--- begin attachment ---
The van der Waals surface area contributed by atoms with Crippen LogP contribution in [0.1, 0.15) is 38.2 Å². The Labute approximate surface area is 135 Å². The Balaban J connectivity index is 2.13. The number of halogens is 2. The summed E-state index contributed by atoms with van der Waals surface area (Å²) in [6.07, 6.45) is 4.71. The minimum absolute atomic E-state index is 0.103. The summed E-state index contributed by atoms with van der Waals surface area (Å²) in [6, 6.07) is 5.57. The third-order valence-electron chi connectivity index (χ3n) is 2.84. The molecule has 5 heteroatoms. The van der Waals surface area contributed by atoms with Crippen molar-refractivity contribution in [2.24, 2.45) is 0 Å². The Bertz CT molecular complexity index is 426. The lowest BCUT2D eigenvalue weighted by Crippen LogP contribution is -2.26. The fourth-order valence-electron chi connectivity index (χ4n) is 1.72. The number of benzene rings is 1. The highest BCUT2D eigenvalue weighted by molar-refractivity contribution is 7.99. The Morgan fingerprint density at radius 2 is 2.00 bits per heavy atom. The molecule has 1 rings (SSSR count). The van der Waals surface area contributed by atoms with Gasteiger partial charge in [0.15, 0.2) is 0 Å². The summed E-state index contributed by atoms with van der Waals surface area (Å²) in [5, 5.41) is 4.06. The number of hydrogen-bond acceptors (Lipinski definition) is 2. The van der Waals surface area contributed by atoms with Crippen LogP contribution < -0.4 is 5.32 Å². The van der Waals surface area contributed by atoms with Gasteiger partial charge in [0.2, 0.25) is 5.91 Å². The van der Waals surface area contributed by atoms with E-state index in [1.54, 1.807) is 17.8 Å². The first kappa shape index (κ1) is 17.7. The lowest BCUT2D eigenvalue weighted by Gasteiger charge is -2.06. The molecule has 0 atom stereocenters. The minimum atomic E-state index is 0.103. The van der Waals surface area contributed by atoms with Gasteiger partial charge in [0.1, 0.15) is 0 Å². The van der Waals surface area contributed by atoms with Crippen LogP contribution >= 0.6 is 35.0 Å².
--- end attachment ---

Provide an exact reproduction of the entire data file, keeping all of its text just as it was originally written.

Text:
The van der Waals surface area contributed by atoms with Crippen LogP contribution in [0.1, 0.15) is 38.2 Å². The Labute approximate surface area is 135 Å². The Balaban J connectivity index is 2.13. The number of halogens is 2. The summed E-state index contributed by atoms with van der Waals surface area (Å²) in [6.07, 6.45) is 4.71. The minimum absolute atomic E-state index is 0.103. The summed E-state index contributed by atoms with van der Waals surface area (Å²) in [6, 6.07) is 5.57. The third-order valence-electron chi connectivity index (χ3n) is 2.84. The molecule has 5 heteroatoms. The van der Waals surface area contributed by atoms with Crippen molar-refractivity contribution in [2.24, 2.45) is 0 Å². The Bertz CT molecular complexity index is 426. The lowest BCUT2D eigenvalue weighted by Crippen LogP contribution is -2.26. The fourth-order valence-electron chi connectivity index (χ4n) is 1.72. The number of benzene rings is 1. The highest BCUT2D eigenvalue weighted by molar-refractivity contribution is 7.99. The Morgan fingerprint density at radius 2 is 2.00 bits per heavy atom. The molecule has 1 rings (SSSR count). The van der Waals surface area contributed by atoms with Gasteiger partial charge in [0.15, 0.2) is 0 Å². The summed E-state index contributed by atoms with van der Waals surface area (Å²) in [5, 5.41) is 4.06. The number of hydrogen-bond acceptors (Lipinski definition) is 2. The van der Waals surface area contributed by atoms with Crippen LogP contribution < -0.4 is 5.32 Å². The van der Waals surface area contributed by atoms with Gasteiger partial charge in [0.2, 0.25) is 5.91 Å². The van der Waals surface area contributed by atoms with E-state index in [1.54, 1.807) is 17.8 Å². The first kappa shape index (κ1) is 17.7. The lowest BCUT2D eigenvalue weighted by Gasteiger charge is -2.06. The molecule has 0 atom stereocenters. The minimum atomic E-state index is 0.103. The van der Waals surface area contributed by atoms with Gasteiger partial charge in [0.1, 0.15) is 0 Å². The van der Waals surface area contributed by atoms with Crippen LogP contribution >= 0.6 is 35.0 Å².